Lastweek in this spot, Andromeda started an important discussion on the plateaus we encounter as we learn. Writers are forever learning, which means we’ll forever be hitting plateaus.
Eventually, we get past them. We get better—not as quickly as we like, but we do improve. Here’s how:
Ganas: A term popularized among English speakers by math teacher Jaime Escalante, ganas is a desire so strong that giving up is out of the question. You get better because you want it, badly. You’re desperate—so desperate that, paradoxically, despair is out of the question.
Generosity: We get better when we’re generous with ourselves—and with others. Who says a journey must be fast—or easy? Who says progress must be linear? Who says we have to compare ourselves with anyone else? The fruit of generosity is patience.
Wholemindedness: Okay, that’s not really a word. But what I mean is this—when you feel stuck, it’s often because you’ve ceded too much to the analytical parts of your brain. Those parts of the brain are useful—really useful—but given too much control, they stifle the more intuitive parts, where insights and breakthroughs happen.
Openness: All around, we have teachers—books we love, authors we admire. As we’re open, as we pay attention, we learn from them, both by osmosis and by analysis.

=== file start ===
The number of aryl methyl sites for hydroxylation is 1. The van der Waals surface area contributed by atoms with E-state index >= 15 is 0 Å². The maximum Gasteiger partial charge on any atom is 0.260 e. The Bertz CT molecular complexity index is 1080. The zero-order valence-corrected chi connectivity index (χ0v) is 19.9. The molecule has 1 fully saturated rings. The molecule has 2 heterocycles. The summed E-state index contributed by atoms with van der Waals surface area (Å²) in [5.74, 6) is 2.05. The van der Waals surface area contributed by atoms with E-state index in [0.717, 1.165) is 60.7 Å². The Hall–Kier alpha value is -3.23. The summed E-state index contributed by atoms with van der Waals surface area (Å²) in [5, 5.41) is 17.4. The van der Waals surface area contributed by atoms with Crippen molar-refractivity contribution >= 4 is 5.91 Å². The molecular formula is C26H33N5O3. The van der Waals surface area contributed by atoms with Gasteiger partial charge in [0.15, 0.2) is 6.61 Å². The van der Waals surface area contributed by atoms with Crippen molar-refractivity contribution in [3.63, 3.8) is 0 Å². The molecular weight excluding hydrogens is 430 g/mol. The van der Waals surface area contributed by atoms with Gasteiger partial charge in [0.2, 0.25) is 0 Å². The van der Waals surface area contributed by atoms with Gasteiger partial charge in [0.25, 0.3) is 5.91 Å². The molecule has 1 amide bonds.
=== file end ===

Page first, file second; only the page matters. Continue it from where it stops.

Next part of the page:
Resilience: It’s my first spring in a place where the planting season begins in February, and I admit to being a bit plant-obsessed. But honestly, the most ordinary plant has a tremendous amount to teach us about resilience. The pretty green parts may be up top, but the real work happens below the surface, in the dirt, where roots reach and reach till they get what they’re after. Pruning (in reasoned amounts) only makes the plant stronger. And under stress, it blooms and blooms and blooms.
Co-founder of 49 Writers and founder of the independent authors cooperative Running Fox Books, Deb Vanasse has authored seventeen books. Among the most recent are Write Your Best Book, a practical guide to writing books that rise above the rest; Cold Spell, a novel that “captures the harsh beauty of the terrain as well as the strain of self-doubt and complicated family bonds; and the “deeply researched and richly imagined” biography Wealth Woman.